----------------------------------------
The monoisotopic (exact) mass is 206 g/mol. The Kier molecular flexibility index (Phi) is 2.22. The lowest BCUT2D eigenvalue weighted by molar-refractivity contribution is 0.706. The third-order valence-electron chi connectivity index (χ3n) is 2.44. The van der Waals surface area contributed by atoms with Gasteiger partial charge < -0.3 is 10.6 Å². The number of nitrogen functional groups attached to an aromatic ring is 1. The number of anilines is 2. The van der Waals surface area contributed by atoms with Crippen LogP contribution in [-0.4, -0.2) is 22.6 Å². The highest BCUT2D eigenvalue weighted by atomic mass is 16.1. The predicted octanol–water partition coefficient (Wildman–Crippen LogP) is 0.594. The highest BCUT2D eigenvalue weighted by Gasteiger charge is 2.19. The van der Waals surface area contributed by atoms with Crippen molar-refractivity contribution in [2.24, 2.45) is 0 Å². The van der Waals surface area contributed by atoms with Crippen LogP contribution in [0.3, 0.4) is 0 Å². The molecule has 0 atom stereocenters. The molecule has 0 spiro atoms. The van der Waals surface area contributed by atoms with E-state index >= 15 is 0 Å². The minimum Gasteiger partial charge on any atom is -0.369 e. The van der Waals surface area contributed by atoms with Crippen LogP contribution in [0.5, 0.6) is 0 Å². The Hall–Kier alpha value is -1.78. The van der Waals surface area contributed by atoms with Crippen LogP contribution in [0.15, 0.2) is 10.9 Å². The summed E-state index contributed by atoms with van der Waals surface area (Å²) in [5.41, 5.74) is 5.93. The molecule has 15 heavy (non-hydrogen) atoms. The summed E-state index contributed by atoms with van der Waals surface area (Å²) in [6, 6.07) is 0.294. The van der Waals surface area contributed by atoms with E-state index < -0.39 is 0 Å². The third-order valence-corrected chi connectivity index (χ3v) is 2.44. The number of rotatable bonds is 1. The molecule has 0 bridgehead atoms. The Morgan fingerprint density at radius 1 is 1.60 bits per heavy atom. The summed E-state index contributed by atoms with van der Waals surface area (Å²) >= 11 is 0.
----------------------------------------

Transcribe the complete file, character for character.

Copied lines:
The monoisotopic (exact) mass is 206 g/mol. The Kier molecular flexibility index (Phi) is 2.22. The lowest BCUT2D eigenvalue weighted by molar-refractivity contribution is 0.706. The third-order valence-electron chi connectivity index (χ3n) is 2.44. The van der Waals surface area contributed by atoms with Gasteiger partial charge < -0.3 is 10.6 Å². The number of nitrogen functional groups attached to an aromatic ring is 1. The number of anilines is 2. The van der Waals surface area contributed by atoms with Crippen LogP contribution in [-0.4, -0.2) is 22.6 Å². The highest BCUT2D eigenvalue weighted by atomic mass is 16.1. The predicted octanol–water partition coefficient (Wildman–Crippen LogP) is 0.594. The highest BCUT2D eigenvalue weighted by Gasteiger charge is 2.19. The van der Waals surface area contributed by atoms with Crippen molar-refractivity contribution in [2.24, 2.45) is 0 Å². The van der Waals surface area contributed by atoms with Crippen LogP contribution in [0.3, 0.4) is 0 Å². The molecule has 0 atom stereocenters. The molecule has 0 spiro atoms. The van der Waals surface area contributed by atoms with E-state index >= 15 is 0 Å². The minimum Gasteiger partial charge on any atom is -0.369 e. The van der Waals surface area contributed by atoms with Crippen LogP contribution in [0.5, 0.6) is 0 Å². The Hall–Kier alpha value is -1.78. The van der Waals surface area contributed by atoms with Crippen LogP contribution in [0.15, 0.2) is 10.9 Å². The summed E-state index contributed by atoms with van der Waals surface area (Å²) in [5.41, 5.74) is 5.93. The molecule has 15 heavy (non-hydrogen) atoms. The summed E-state index contributed by atoms with van der Waals surface area (Å²) in [6, 6.07) is 0.294. The van der Waals surface area contributed by atoms with E-state index < -0.39 is 0 Å². The third-order valence-corrected chi connectivity index (χ3v) is 2.44. The number of rotatable bonds is 1. The molecule has 0 bridgehead atoms. The Morgan fingerprint density at radius 1 is 1.60 bits per heavy atom. The summed E-state index contributed by atoms with van der Waals surface area (Å²) >= 11 is 0.